Liver Markers and Development of the Metabolic Syndrome

The Insulin Resistance Atherosclerosis Study

  1. Steven M. Haffner1
  1. 1Division of Clinical Epidemiology, University of Texas Health Sciences Center at San Antonio, San Antonio, Texas
  2. 2Leadership Sinai Centre for Diabetes, Mt. Sinai Hospital, Toronto, Ontario, Canada
  3. 3Department of Public Health Sciences, Wake Forest University School of Medicine, Winston Salem, North Carolina
  1. Address correspondence and reprint requests to Dr. Steven Haffner, Division of Clinical Epidemiology, University of Texas Health Science Center at San Antonio, Mail Code 7873, 7703 Floyd Curl Dr., San Antonio, TX 78229-3900. E-mail: haffner{at}


Nonalcoholic fatty liver disease (NAFLD) is emerging as a component of the metabolic syndrome, although it is not known whether markers of NAFLD, including elevated concentrations of aspartate aminotransferase (AST), alanine aminotransferase (ALT), and alkaline phosphatase (ALK), predict the development of metabolic syndrome. Our objective was to investigate the associations of elevated AST, ALT, and other liver markers, including C-reactive protein (CRP), with incident National Cholesterol Education Program–defined metabolic syndrome among 633 subjects in the Insulin Resistance Atherosclerosis Study who were free of metabolic syndrome at baseline. Insulin sensitivity (Si) and acute insulin response (AIR) were directly measured from the frequently sampled intravenous glucose tolerance test among African-American, Hispanic, and non-Hispanic white subjects aged 40–69 years. After 5.2 years, 127 individuals had developed metabolic syndrome. In separate logistic regression models adjusting for age, sex, ethnicity, clinic, and alcohol consumption, subjects in the upper quartiles of ALT, ALK, and CRP were at significantly increased risk of incident metabolic syndrome compared with those in the lowest quartile: ALT, odds ratio 2.50 (95% CI 1.38–4.51); ALK, 2.28 (1.24–4.20); and CRP, 1.33 (1.09–1.63). Subjects in the upper quartile of the AST-to-ALT ratio were at significantly reduced metabolic syndrome risk (0.40 [0.22–0.74]). After further adjustment for waist circumference, Si, AIR, and impaired glucose tolerance, the associations of ALT and the AST-to-ALT ratio with incident metabolic syndrome remained significant (ALT, 2.12 [1.10–4.09]; the AST-to-ALT ratio, 0.48 [0.25–0.95]). These associations were not modified by ethnicity or sex, and they remained significant after exclusion of former and heavy drinkers. In conclusion, NAFLD markers ALT and the AST-to-ALT ratio predict metabolic syndrome independently of potential confounding variables, including directly measured Si and AIR.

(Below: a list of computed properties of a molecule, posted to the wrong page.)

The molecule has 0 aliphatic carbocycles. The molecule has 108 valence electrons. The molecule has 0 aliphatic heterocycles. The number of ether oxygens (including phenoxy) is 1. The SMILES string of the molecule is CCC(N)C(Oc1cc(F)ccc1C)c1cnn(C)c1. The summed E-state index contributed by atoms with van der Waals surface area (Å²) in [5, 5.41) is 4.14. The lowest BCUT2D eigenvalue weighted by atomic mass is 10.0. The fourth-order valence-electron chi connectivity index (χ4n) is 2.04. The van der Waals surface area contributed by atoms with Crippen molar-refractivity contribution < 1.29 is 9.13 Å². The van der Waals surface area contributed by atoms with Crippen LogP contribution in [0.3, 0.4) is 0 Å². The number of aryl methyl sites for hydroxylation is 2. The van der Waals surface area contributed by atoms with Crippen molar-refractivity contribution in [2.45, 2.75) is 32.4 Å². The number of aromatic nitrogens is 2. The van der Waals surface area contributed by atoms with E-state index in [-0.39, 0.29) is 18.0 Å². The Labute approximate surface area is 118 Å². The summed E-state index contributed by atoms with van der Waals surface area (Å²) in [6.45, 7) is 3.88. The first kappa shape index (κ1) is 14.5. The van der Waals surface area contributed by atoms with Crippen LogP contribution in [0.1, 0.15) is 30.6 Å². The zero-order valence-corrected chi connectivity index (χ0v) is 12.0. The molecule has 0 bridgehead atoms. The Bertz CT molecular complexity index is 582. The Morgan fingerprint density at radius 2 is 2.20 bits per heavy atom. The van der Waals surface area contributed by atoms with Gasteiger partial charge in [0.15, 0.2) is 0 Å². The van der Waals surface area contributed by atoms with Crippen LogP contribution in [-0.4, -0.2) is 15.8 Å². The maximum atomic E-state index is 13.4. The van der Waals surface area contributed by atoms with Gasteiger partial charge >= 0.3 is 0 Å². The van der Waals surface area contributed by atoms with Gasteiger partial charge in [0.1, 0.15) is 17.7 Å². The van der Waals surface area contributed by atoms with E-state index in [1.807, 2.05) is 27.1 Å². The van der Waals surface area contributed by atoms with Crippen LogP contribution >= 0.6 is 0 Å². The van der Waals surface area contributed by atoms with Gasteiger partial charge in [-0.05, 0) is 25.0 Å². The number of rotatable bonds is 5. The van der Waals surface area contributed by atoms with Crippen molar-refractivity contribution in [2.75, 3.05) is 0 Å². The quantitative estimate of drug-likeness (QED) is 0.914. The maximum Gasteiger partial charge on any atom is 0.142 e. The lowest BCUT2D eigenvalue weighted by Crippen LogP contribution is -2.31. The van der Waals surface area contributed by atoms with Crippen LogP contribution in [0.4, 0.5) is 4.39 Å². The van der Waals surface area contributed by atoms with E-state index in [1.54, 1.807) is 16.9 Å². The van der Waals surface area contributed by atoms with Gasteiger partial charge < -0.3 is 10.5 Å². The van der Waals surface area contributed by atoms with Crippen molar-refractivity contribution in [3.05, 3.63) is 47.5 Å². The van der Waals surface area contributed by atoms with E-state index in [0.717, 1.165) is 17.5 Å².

• Received May 20, 2005.
  • Accepted August 4, 2005.
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